DIESEL GOES UP BY P3; GASOLINE UP ANEW BY P1
MANILA, JULY 19, 2008 (STAR) By Donnabelle Gatdula - As world crude prices soften, a whopping P3 per liter increase in diesel prices is being implemented this weekend, the highest increase so far in the fuel used by most mass transporation vehicles.
The oil firms decided to carry out what they described as a “one-time, big-time” increase even as they came under fire from consumer groups and militant organizations for allegedly taking advantage of the rising global crude costs to overcharge consumers.
After rolling back gasoline prices by P1 per liter last week, the oil firms are also raising the price again by P1 per liter.
With the latest increase, the pump prices of diesel and gasoline now approach the P60 and P63 per liter mark, respectively.
Diesel price will range from P57.48 to P59.47 per liter; unleaded gasoline, P59.10 to P62.28 per liter; and kerosene, P59.41 to P63.30 per liter.
As of late afternoon yesterday, small oil players Seaoil Philippines, Eastern Petroleum, Unioil Petroleum and Flying V had raised their diesel prices by P3.
The four oil firms will also increase the price of their kerosene products by P1.50 per liter.
Earlier, the oil firms indicated their intention to implement a “one time big time” price adjustment, purportedly to “end the agony” of the transport sector.
Prior to the P3 per liter adjustment, oil firms claimed that they had a P5 per liter under-recovery for diesel for the month of June.
But with the current oil price trend, sources said the under-recovery for diesel as of July already amounted to P2 to P3 per liter.
As of yesterday, unleaded gasoline in Mean of Platts Singapore (MOPS), the pricing benchmark used by oil importers, averaged $142.91 per barrel from its June average of $140.30 per barrel.
MOPS for diesel also soared to $175.73 per barrel from the June average of $169.36 per barrel.
Dubai crude, the price gauge of oil refiners, also went up to $137.02 per barrel from $127.82 per barrel.
However, liquefied petroleum gas or cooking gas remained steady at P633 to P689.50 per 11-kg tank.
IMF says global economy in ‘tough spot’ By Des Ferriols Saturday, July 19, 2008
The International Monetary Fund (IMF) said the global economy remains in a ‘’tough spot’’ due to rising inflation.
The IMF in an update of its World Economic Outlook said inflation is mounting in emerging economies like the Philippines, forcing policy reactions that could slow economic expansion even further.
The IMF expects economic expansion to slow down for the next two years, characterized by elevated financial risks, rising losses and credit squeeze.
The IMF said growth in the emerging economies like the Philippines is projected to ease to around seven percent this year from eight percent in 2007.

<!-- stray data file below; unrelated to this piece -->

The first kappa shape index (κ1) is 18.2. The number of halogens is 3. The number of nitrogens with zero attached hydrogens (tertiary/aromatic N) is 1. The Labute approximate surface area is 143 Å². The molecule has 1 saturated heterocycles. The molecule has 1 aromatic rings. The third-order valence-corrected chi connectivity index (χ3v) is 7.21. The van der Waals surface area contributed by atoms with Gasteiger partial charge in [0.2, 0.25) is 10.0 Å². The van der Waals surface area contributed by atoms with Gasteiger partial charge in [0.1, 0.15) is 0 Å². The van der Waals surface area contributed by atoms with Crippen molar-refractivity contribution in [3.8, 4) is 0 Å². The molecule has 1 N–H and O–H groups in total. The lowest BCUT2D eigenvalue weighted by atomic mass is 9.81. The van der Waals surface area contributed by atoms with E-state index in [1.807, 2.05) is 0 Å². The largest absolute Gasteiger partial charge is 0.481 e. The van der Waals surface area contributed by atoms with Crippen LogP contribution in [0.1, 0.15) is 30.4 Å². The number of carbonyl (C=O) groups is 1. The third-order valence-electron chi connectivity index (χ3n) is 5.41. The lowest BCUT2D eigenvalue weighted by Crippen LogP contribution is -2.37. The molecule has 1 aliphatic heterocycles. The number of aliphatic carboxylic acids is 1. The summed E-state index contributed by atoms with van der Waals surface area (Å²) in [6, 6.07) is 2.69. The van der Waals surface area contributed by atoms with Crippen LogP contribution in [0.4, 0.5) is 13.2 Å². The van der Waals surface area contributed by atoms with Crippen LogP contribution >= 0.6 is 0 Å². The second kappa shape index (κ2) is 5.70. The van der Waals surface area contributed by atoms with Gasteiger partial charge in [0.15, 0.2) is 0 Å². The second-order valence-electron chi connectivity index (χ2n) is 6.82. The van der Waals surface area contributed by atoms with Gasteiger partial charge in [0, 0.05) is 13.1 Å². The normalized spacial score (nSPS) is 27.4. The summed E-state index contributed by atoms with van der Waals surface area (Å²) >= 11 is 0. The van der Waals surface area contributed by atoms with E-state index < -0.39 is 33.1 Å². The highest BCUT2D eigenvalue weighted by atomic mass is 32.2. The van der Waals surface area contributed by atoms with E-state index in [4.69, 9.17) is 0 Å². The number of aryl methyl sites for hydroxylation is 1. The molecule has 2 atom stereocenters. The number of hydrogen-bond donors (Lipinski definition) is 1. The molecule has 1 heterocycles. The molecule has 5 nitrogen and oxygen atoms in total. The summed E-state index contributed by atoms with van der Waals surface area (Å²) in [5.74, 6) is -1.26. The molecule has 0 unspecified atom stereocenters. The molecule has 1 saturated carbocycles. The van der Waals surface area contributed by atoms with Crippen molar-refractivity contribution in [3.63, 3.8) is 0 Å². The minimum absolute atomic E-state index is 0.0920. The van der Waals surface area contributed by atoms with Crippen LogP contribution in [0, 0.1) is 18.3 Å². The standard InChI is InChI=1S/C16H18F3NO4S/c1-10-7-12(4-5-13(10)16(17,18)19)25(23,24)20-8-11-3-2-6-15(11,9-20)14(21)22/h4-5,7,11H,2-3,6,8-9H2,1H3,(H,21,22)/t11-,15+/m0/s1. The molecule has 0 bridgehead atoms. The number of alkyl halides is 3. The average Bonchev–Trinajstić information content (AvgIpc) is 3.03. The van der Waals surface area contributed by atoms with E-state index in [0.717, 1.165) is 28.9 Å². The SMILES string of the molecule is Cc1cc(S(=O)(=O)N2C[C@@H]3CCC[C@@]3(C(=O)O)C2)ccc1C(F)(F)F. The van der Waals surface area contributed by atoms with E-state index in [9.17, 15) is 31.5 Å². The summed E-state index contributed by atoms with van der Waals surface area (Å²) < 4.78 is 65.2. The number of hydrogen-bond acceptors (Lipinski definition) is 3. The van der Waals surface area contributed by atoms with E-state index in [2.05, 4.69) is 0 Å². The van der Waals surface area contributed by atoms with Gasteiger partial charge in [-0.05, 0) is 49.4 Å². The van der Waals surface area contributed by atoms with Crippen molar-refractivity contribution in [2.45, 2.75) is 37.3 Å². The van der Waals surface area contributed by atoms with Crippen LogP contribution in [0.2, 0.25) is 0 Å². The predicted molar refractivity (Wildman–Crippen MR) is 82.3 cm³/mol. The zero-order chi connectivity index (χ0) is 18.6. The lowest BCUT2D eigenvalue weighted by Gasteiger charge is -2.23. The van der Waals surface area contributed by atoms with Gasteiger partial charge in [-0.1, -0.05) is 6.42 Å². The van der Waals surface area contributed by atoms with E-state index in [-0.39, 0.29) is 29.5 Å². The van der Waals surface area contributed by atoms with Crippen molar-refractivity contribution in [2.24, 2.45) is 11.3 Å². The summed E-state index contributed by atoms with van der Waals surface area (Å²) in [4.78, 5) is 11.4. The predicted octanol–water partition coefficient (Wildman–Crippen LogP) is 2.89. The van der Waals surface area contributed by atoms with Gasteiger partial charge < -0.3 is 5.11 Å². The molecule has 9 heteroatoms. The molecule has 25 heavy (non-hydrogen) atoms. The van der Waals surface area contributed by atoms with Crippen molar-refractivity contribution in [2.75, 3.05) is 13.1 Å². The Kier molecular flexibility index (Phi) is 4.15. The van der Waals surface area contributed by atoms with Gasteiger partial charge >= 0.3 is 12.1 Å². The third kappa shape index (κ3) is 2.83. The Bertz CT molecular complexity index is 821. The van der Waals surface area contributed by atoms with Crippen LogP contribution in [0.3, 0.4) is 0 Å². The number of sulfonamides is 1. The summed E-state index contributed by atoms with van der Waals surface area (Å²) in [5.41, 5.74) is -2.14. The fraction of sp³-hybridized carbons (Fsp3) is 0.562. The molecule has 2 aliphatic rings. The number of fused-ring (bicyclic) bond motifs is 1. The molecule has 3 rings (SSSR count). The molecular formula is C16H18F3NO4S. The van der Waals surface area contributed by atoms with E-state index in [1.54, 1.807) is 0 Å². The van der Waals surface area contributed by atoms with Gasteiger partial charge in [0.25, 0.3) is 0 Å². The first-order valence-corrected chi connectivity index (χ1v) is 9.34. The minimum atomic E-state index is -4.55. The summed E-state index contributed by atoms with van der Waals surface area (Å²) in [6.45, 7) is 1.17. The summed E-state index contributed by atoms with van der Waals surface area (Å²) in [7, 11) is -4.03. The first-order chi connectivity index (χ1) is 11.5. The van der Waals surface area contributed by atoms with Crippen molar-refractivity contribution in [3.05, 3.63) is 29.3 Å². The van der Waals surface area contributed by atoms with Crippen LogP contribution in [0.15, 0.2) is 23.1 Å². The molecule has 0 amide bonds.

“Financial risks remain elevated, as rising losses in the context of a global slowdown could add to strains on capital and exacerbate the squeeze on credit availability,” the IMF said.
“Moreover, inflation is a rising concern and will constrain the policy response to slower growth,” the IMF said in the report.
On the positive side, however, the IMF said demand in advanced and emerging economies might be more resilient to recent commodity price and financial shocks.
“In many countries, the driving force behind higher inflation is higher food and fuel prices,” the Fund said.
The IMF said oil prices have risen substantially above previous record highs in real terms, driven by supply concerns in the context of limited spare capacity and inelastic demand, while food prices have been boosted by poor weather conditions on top of continued strong growth in demand.
According to the IMF, the increase in inflation was more marked and broader in emerging and developing economies, where headline and core inflation have risen to 8.6 percent and 4.2 percent, respectively, the highest rates since around the beginning of the current decade.
In the Philippines, inflation is expected to peak at 12 percent in October and to remain at double-digit levels until the first quarter of 2009.
As a result, the central bank had been forced to raise its interest rates by 50 basis points, a move that would slow down the inflation rate but also limit economic expansion.
The IMF noted that in economies like the Philippines, food and fuel make up a larger share of consumption baskets and sustained strong growth has tightened capacity constraints.
Looking forward in advanced economies, the IMF said inflationary pressures are likely to be countered by slowing demand and, with commodity prices projected to stabilize, the expected increase in inflation for 2008 is forecast to be reversed in 2009.
In emerging and developing countries, however, inflationary pressures are mounting faster, fueled by soaring commodity prices, above-trend growth, and accommodative macroeconomic policies.
“Hence, inflation forecasts for these economies have been raised by more than 1.5 percentage points in both 2008 and 2009, to 9.1 percent and 7.4 percent, respectively,” the IMF said.
On the growth front, the IMF said the outlook for the United States, the world’s biggest economy, is not as dire as initially projected.
The latest forecast calls for a 1.3-percent expansion in 2008, in the second upward revision in the past month for the United States. The IMF maintained its call from last month’s update of 0.8-percent US growth for 2009.
The new projection is based on incoming data for the first half of the year, the IMF said, while indicating a recession remains possible for the US economy.
Chief News Editor: Sol Jose Vanzi
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